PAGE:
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Last Movie You Watched 
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Post Re: Last Movie You Watched
'Les Miserables' (Hooper, 2012) * out of ****
God was this monotonous as shit. Everything that's good about Hooper's long awaited adaptation is outshown by horrible cinematography and editing, a seemingly unending and entirely unwieldly storyline and characters that aren't developed enough for us to give a fuck. The design is gorgeous but distractingly stagey and the camera framing keeps us from getting any real detail out of the shots. Also, did virtually every fucking line have to be sung? This is a movie, don't treat it like Broadway.

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Mon Sep 09, 2013 7:42 pm
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Post Re: Last Movie You Watched
JJoshay wrote:
'Les Miserables' (Hooper, 2012) * out of ****
God was this monotonous as shit. Everything that's good about Hooper's long awaited adaptation is outshown by horrible cinematography and editing, a seemingly unending and entirely unwieldly storyline and characters that aren't developed enough for us to give a fuck. The design is gorgeous but distractingly stagey and the camera framing keeps us from getting any real detail out of the shots. Also, did virtually every fucking line have to be sung? This is a movie, don't treat it like Broadway.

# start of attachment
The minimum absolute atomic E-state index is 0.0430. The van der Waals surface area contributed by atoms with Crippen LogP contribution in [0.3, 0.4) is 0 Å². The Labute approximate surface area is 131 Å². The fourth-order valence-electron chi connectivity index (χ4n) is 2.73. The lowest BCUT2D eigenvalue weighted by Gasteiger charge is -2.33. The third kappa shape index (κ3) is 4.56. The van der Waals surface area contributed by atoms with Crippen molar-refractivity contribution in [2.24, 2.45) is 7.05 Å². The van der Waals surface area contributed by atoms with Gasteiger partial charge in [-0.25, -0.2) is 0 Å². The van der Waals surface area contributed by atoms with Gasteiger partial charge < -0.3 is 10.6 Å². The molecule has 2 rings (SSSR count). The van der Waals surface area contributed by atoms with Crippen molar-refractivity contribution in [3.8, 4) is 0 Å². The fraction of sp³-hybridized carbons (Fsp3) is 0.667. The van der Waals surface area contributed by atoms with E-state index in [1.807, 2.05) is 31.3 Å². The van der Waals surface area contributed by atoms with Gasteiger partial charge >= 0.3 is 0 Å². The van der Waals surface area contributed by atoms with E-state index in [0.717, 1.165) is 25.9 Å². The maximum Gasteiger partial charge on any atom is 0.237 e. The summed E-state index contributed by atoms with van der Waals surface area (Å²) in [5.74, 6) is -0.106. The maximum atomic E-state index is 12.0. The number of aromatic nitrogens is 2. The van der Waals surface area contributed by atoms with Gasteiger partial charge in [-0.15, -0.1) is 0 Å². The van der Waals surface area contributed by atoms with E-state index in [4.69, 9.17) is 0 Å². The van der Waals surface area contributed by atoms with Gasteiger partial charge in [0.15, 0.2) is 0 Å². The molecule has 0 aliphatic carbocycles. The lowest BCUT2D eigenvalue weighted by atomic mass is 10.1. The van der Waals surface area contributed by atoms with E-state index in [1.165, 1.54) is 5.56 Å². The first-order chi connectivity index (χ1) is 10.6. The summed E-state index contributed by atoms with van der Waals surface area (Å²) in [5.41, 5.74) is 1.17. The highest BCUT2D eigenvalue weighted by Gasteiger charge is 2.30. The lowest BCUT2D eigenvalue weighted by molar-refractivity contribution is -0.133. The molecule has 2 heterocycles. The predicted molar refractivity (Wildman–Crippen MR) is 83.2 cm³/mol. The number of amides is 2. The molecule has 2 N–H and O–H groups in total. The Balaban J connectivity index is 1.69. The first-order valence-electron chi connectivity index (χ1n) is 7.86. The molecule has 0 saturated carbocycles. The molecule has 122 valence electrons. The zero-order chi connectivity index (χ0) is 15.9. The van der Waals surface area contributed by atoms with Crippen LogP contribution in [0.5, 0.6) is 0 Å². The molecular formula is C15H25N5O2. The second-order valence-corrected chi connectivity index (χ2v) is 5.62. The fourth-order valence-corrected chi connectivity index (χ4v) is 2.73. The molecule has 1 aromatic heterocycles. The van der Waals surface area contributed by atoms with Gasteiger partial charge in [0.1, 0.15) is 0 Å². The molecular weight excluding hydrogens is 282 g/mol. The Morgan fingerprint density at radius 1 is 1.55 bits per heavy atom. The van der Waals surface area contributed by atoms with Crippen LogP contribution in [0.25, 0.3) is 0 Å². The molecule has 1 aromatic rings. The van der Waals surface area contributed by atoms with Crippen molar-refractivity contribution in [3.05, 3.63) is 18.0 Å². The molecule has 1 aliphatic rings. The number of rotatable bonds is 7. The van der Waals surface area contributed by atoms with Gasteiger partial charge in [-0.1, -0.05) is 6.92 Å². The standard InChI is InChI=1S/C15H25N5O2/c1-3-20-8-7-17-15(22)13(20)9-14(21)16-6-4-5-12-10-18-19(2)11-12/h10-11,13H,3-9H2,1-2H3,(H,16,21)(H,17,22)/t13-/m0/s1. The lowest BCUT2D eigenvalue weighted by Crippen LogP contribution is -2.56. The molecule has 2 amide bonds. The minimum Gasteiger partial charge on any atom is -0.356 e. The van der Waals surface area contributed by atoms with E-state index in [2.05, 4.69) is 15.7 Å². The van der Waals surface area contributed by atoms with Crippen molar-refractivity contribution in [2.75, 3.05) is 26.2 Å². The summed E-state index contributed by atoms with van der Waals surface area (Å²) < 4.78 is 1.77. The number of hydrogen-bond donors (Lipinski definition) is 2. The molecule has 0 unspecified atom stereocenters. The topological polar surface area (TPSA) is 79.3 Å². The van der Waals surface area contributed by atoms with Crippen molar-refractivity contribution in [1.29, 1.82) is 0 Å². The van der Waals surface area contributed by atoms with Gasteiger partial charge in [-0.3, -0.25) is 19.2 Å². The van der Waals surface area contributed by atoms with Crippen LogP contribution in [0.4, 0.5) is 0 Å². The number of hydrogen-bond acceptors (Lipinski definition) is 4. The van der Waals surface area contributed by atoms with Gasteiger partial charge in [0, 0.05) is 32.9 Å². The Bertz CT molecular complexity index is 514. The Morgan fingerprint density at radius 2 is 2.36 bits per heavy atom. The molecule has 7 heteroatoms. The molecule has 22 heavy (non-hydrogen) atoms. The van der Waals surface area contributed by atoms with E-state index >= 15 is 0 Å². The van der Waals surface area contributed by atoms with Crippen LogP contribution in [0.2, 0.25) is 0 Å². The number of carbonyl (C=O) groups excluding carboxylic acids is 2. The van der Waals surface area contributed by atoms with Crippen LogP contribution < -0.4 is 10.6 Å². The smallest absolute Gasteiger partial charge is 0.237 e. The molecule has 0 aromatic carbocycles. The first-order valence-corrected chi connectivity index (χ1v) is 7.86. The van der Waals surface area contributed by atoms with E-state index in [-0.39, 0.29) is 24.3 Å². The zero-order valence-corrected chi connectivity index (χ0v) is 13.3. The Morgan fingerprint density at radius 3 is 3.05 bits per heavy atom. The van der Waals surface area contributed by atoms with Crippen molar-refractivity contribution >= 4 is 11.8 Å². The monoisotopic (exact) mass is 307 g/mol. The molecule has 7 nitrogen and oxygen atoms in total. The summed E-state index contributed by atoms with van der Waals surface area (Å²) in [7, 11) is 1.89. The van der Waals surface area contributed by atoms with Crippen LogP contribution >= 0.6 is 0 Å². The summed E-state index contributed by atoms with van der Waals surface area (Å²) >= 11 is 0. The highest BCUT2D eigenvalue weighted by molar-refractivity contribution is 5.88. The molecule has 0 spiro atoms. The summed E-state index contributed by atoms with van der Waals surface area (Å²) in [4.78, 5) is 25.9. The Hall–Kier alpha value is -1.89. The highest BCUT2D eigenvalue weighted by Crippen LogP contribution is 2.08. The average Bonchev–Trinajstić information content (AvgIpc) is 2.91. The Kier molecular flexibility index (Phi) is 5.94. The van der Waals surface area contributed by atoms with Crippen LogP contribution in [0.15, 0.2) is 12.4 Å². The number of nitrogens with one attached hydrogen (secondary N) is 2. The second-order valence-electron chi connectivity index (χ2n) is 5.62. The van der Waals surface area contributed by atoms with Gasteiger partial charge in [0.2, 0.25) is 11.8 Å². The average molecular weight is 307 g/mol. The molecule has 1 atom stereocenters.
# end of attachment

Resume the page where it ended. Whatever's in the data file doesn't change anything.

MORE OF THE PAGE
I don't hate it nearly as much as you do, but this movie surely had problems, didn't it? Singing every line isn't *necessarily* a problem, but it certainly is when your two leads aren't equal to the role, and in Russell Crowe's case, are really really underqualified.

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Mon Sep 09, 2013 8:34 pm
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Post Re: Last Movie You Watched
JJoshay wrote:
Also, did virtually every fucking line have to be sung? This is a movie, don't treat it like Broadway.

Haven't seen the movie, mind, but you might as well take a shot at the tradition of recitative in opera while you're at it.

Honestly, one thing that always bugged me about musicals was how the connective scenes could be dramatized conventionally, then someone just spontaneously breaks into song and it transforms into a whole other reality.

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Mon Sep 09, 2013 8:57 pm
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Post Re: Last Movie You Watched
After Porn Ends

This documentary is pretty much what its title says it is...the filmmakers few former porn stars about their lives in the porn industry and what happened to them after they left. Some regret their porn days, some don't. It's interesting but not earth-shattering.